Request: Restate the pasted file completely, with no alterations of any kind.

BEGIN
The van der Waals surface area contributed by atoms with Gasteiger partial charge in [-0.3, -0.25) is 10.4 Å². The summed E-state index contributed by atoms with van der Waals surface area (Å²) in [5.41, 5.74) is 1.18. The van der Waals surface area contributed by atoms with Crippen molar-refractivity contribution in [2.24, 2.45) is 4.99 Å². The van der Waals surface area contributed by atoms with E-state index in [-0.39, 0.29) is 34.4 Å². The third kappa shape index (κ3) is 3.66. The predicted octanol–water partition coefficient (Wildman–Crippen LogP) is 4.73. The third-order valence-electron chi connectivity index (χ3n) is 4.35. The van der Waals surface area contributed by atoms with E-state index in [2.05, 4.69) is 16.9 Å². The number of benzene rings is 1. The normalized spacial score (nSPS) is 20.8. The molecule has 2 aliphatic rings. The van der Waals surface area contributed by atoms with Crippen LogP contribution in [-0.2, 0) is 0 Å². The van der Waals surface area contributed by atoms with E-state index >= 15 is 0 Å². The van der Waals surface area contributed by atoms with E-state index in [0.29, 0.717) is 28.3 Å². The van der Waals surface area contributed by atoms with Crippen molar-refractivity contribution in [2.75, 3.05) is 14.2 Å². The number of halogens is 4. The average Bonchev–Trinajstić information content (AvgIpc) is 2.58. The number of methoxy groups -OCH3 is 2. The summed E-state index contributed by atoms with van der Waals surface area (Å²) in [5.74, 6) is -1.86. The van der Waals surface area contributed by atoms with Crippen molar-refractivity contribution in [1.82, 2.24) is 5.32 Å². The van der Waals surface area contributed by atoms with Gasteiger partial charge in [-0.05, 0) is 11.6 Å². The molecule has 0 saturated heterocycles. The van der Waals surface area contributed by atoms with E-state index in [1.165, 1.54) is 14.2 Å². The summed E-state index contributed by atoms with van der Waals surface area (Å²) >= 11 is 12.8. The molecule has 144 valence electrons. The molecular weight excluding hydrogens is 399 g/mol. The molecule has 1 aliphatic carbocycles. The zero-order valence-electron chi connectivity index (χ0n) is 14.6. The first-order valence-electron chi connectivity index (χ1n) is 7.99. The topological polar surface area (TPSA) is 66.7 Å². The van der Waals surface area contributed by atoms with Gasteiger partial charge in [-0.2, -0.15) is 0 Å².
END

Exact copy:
The van der Waals surface area contributed by atoms with Gasteiger partial charge in [-0.3, -0.25) is 10.4 Å². The summed E-state index contributed by atoms with van der Waals surface area (Å²) in [5.41, 5.74) is 1.18. The van der Waals surface area contributed by atoms with Crippen molar-refractivity contribution in [2.24, 2.45) is 4.99 Å². The van der Waals surface area contributed by atoms with E-state index in [-0.39, 0.29) is 34.4 Å². The third kappa shape index (κ3) is 3.66. The predicted octanol–water partition coefficient (Wildman–Crippen LogP) is 4.73. The third-order valence-electron chi connectivity index (χ3n) is 4.35. The van der Waals surface area contributed by atoms with E-state index in [2.05, 4.69) is 16.9 Å². The number of benzene rings is 1. The normalized spacial score (nSPS) is 20.8. The molecule has 2 aliphatic rings. The van der Waals surface area contributed by atoms with Crippen LogP contribution in [-0.2, 0) is 0 Å². The van der Waals surface area contributed by atoms with E-state index >= 15 is 0 Å². The van der Waals surface area contributed by atoms with E-state index in [0.29, 0.717) is 28.3 Å². The van der Waals surface area contributed by atoms with Crippen molar-refractivity contribution in [2.75, 3.05) is 14.2 Å². The number of halogens is 4. The average Bonchev–Trinajstić information content (AvgIpc) is 2.58. The number of methoxy groups -OCH3 is 2. The summed E-state index contributed by atoms with van der Waals surface area (Å²) in [5.74, 6) is -1.86. The van der Waals surface area contributed by atoms with Crippen molar-refractivity contribution in [1.82, 2.24) is 5.32 Å². The van der Waals surface area contributed by atoms with Gasteiger partial charge in [-0.05, 0) is 11.6 Å². The molecule has 0 saturated heterocycles. The van der Waals surface area contributed by atoms with E-state index in [1.165, 1.54) is 14.2 Å². The summed E-state index contributed by atoms with van der Waals surface area (Å²) >= 11 is 12.8. The molecule has 144 valence electrons. The molecular weight excluding hydrogens is 399 g/mol. The molecule has 1 aliphatic carbocycles. The zero-order valence-electron chi connectivity index (χ0n) is 14.6. The first-order valence-electron chi connectivity index (χ1n) is 7.99. The topological polar surface area (TPSA) is 66.7 Å². The van der Waals surface area contributed by atoms with Gasteiger partial charge in [-0.2, -0.15) is 0 Å².